Multi-drug resistant bacteria, more precisely bacteria producing extended-spectrum β-lactamases and carbapenemases are causing a serious public health concern. The development of method for the isolation, detection and characterization of the genes encoding for these resistances in the environment, such as bovine fecal samples, are important for the surveillance of the distribution and prevalence of the different gene families and the different variants within these resistance gene families. The objectives of this study were to develop a more sensitive isolation method for carbapenemase-producing bacteria from bovine fecal samples, as well as a molecular method to detect and identify ESBL and carbapenemase genes (blaCTX-M, blaCMY, blaTEM, blaNDM, blaKPC, and blaOXA-48) from fecal samples..

Effects of Cattle Feeding Location and use of Tylosin on Expression of Antimicrobial Resistance (AMR) and Liver Abscesses

Significant pressure has been placed on livestock producers to reduce and/or eliminate their use of antibiotics, such as Tylosin. However, in order to effectively identify alternative strategies, more information related to the microbiological impact of Tylosin supplementation is needed. The purpose of this study was to provide information related to the impact of Tylosin supplementation on microorganisms recovered from pen-floor fecal samples, liver abscess, and subiliac lymph nodes of commercial feedlot cattle.

Antibiotic Resistance by Source

The objective of this study was to determine the baseline prevalence of antimicrobial resistance in multiple environments.

Use of Shotgun Metagenomic NGS Combined with a Previously Developed Bioinformatics Pipeline vs. Traditional Culture/Screening Diagnostics to Evaluate Ecology of AMR and Diagnose Salmonella spp. in Cattle Feces before and after Ceftiiofur Metaphylaxis

The goal of this study was to assess the impact of metaphylaxis treatment of feeder cattle with Draxxin (tulathromycin) on microbial ecology (i.e., the effect of treatment on fecal genomics) and the resistome (collection of all antimicrobial resistance genes). Further, the study was conducted to develop and validate a metagenomics pipeline for Salmonella enterica detection, and compare results to aerobic culture.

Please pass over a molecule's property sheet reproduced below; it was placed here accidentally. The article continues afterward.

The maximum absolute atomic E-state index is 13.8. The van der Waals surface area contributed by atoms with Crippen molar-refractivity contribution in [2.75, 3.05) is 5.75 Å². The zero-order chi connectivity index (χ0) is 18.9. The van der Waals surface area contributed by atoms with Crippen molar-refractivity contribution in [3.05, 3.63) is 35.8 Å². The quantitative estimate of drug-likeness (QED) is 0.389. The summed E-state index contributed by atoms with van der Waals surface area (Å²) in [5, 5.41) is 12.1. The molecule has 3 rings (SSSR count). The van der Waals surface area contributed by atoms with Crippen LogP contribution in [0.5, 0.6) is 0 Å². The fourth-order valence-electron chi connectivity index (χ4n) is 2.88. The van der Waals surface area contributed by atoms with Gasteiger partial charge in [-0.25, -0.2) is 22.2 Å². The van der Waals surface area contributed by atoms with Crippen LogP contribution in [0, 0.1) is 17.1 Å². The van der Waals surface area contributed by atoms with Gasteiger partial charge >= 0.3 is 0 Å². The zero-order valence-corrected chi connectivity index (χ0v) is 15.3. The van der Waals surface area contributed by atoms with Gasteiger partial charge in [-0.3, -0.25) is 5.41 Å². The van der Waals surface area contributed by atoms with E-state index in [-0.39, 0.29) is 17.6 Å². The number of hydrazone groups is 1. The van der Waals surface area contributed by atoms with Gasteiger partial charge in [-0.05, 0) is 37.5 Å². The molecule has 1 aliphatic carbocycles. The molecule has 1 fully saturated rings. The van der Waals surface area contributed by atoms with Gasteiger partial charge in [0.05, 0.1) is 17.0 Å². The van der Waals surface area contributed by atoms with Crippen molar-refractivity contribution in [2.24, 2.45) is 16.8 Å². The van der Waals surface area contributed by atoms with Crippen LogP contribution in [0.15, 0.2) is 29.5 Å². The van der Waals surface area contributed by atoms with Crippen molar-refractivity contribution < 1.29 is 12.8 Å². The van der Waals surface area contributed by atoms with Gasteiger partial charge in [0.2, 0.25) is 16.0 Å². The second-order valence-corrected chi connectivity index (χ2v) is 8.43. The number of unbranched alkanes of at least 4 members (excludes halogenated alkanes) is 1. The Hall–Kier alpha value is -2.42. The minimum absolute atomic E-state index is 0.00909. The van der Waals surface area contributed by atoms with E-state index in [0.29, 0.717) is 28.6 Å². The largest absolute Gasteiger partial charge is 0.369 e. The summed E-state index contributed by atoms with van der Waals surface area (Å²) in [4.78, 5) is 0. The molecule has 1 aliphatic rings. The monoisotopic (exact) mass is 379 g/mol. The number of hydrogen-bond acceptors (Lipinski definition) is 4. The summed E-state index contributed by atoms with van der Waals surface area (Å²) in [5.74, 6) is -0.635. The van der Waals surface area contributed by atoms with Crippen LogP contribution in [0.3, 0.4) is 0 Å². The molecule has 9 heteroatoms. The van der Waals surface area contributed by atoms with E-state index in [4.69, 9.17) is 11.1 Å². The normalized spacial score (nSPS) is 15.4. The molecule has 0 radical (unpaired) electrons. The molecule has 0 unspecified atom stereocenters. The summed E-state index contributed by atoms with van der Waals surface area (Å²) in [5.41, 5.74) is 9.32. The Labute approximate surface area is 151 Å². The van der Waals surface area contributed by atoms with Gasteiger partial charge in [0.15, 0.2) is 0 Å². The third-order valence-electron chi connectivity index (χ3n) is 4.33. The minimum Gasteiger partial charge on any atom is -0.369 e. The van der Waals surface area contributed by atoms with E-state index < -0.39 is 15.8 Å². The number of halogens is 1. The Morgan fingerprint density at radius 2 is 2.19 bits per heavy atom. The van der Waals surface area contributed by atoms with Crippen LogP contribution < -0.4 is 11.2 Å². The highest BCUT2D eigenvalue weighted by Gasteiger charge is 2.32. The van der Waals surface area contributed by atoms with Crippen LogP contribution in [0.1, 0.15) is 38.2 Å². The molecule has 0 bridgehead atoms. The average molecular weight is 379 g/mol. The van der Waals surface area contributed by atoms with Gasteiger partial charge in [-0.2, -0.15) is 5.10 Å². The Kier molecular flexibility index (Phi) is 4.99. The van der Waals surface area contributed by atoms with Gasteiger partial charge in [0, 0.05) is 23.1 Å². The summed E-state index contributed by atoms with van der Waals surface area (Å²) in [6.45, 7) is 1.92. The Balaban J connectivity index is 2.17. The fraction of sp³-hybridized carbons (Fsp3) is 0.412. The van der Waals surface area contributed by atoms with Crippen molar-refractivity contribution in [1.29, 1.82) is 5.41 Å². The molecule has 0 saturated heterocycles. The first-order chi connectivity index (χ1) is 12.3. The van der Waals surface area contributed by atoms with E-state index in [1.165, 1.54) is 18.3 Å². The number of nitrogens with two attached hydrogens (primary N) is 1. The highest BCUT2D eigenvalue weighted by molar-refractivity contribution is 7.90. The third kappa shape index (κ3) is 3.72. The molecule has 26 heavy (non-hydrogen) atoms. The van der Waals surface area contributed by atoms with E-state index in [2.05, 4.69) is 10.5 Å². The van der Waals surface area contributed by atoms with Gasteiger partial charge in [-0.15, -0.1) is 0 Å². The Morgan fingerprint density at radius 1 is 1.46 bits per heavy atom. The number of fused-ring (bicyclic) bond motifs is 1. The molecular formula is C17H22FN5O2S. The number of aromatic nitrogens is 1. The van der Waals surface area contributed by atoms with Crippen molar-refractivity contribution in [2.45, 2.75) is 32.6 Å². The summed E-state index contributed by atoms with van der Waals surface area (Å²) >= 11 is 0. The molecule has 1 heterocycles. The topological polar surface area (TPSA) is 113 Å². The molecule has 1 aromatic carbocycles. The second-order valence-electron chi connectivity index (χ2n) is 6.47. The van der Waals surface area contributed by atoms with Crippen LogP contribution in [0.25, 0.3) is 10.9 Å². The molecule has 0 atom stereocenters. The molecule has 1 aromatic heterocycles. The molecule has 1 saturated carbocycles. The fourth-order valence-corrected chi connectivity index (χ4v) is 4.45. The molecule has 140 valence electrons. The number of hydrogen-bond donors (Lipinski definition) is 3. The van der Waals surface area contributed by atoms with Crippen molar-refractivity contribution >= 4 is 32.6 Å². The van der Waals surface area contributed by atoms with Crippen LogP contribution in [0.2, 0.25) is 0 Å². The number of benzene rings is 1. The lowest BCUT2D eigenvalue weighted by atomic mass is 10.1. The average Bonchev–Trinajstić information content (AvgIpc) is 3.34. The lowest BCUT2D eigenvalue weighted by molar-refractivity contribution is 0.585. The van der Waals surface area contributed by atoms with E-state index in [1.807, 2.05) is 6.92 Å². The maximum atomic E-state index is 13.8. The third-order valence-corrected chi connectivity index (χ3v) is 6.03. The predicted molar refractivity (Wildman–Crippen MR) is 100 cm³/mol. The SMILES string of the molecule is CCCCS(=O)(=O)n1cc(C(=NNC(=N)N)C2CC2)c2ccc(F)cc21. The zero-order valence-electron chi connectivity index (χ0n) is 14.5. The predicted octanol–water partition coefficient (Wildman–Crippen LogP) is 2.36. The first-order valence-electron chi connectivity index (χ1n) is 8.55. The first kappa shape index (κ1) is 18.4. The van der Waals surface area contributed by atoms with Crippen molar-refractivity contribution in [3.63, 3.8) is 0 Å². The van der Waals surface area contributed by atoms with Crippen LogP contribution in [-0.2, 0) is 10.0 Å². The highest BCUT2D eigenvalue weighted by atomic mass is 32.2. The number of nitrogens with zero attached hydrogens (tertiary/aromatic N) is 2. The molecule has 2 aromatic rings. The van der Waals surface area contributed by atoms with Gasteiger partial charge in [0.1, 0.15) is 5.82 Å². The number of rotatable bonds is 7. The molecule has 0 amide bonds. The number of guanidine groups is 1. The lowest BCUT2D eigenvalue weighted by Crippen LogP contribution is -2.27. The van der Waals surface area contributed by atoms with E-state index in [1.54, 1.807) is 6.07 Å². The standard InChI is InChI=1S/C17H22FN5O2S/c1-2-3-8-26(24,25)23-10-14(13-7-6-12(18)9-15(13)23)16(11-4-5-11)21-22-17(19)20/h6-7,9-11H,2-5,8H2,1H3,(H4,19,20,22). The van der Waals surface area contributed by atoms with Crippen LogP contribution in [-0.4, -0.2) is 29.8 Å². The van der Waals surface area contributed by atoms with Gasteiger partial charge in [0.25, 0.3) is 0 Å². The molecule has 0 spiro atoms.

Effects of Chlortetracycline and Ceftiofur Treatment on Prevalence, Quantity, and Antimicrobial Resistance of Salmonella in Feedlot Cattle

The objective of this study was to determine the effects of chlortetracycline and ceftiofur treatment on the prevalence, quantity and antimicrobial resistance of Salmonella in feedlot cattle.

Exploiting Antibiotic Resistance Mechanisms to Combat Antibiotic Resistance

The objective of this study was to determine the feasibility of using a modified antibiotic to “trick” bacteria into expressing antibiotic resistance traits when they are not needed by inducing a significant fitness disadvantage for the antibiotic-resistant bacteria so that they are rapidly reduced in numbers without harming normal microbial flora.

Determination of Factors Affecting Frequency of Conjugative Transfer of Antimicrobial Resistance and Virulence

The objectives of this study were to examine the association between multiple drug resistance (MDR) and virulence in both MDR and pansusceptible E. coli and MDR and pansusceptible Salmonella from different sectors of the beef industry; to determine if the compartment proximity of donor and recipient bacteria affected the conjugation frequency; and to evaluate the effect of pH and organic acids on conjugation frequency.

Antibiotic Resistant Bacteria Carried by Flies in Cattle Farms versus Nonfarm Environments

The objectives of this study were to determine the incidence of antibiotic-resistant bacteria in various flies and to compare the incidences of antibiotic-resistant bacteria in flies from cattle versus non-cattle environments.

Evaluation of and Factors that Influence the Site and Extent of Salmonella in Extra-Intestinal Tissue of Cattle

The objectives of this study were to evaluate the role of stress hormones in the extent of Salmonella replication within extra-intestinal tissues of cattle (in particular, PLN), to perform whole genome sequencing (WGS) on Salmonella isolates recovered from cattle samples (feces, hides and PLN), to explore common attributes that could confer a fitness advantage, and to perform WGS on a selection of non-type-specific E. coli isolates recovered from cattle feces that display a phenotype consistent with extended-spectrum beta-lactamase (ESBL) producing E. coli which are resistant to many cephalosporins.

Identifying Bacteriophages Capable of Inactivating Multi-Drug Resistant (MDR) Salmonella Newport as a Pre-Harvest Antimicrobial Intervention

The objectives of this research were to: i) sample beef feedyards for the identification of Salmonella Newport-specific bacteriophage, and; ii) characterize phage for the ability to infect and lyse S. Newport or other serovars of Salmonella

Screening for Antibiotic-Resistance Genes and Class 1 Integrons in Commensal Bacteria in Agricultural and Other Environments and their Potential Transfer to Pathogenic Bacteria

The purpose of this study was to assess the distribution of antibiotic-resistance genes and Class 1 integrons in farm and non-farm environments, and the transferability of Class 1 integrons to pathogenic bacteria.